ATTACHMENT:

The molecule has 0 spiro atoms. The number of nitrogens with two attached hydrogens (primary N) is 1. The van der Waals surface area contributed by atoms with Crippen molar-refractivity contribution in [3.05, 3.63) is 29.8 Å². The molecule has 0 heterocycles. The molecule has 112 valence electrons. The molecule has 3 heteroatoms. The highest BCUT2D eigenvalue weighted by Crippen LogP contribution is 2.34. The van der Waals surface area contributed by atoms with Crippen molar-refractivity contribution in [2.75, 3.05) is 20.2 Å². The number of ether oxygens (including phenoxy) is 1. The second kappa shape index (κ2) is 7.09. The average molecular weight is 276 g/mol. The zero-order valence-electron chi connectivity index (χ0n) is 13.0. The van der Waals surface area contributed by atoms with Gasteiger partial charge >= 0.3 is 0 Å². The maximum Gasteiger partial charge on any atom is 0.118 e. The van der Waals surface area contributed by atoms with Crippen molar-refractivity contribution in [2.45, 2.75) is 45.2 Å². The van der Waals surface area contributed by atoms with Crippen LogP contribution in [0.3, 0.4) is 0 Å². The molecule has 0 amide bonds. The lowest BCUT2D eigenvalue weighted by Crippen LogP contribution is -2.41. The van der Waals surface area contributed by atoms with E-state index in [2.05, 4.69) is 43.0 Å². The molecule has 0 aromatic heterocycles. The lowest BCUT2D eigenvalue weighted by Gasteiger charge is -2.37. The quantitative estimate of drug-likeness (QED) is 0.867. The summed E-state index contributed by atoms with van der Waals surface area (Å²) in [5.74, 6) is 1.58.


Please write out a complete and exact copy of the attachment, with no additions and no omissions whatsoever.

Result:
The molecule has 0 spiro atoms. The number of nitrogens with two attached hydrogens (primary N) is 1. The van der Waals surface area contributed by atoms with Crippen molar-refractivity contribution in [3.05, 3.63) is 29.8 Å². The molecule has 0 heterocycles. The molecule has 112 valence electrons. The molecule has 3 heteroatoms. The highest BCUT2D eigenvalue weighted by Crippen LogP contribution is 2.34. The van der Waals surface area contributed by atoms with Crippen molar-refractivity contribution in [2.75, 3.05) is 20.2 Å². The number of ether oxygens (including phenoxy) is 1. The second kappa shape index (κ2) is 7.09. The average molecular weight is 276 g/mol. The zero-order valence-electron chi connectivity index (χ0n) is 13.0. The van der Waals surface area contributed by atoms with Gasteiger partial charge >= 0.3 is 0 Å². The maximum Gasteiger partial charge on any atom is 0.118 e. The van der Waals surface area contributed by atoms with Crippen molar-refractivity contribution in [2.45, 2.75) is 45.2 Å². The van der Waals surface area contributed by atoms with Crippen LogP contribution in [0.3, 0.4) is 0 Å². The molecule has 0 amide bonds. The lowest BCUT2D eigenvalue weighted by Crippen LogP contribution is -2.41. The van der Waals surface area contributed by atoms with E-state index in [2.05, 4.69) is 43.0 Å². The molecule has 0 aromatic heterocycles. The lowest BCUT2D eigenvalue weighted by Gasteiger charge is -2.37. The quantitative estimate of drug-likeness (QED) is 0.867. The summed E-state index contributed by atoms with van der Waals surface area (Å²) in [5.74, 6) is 1.58.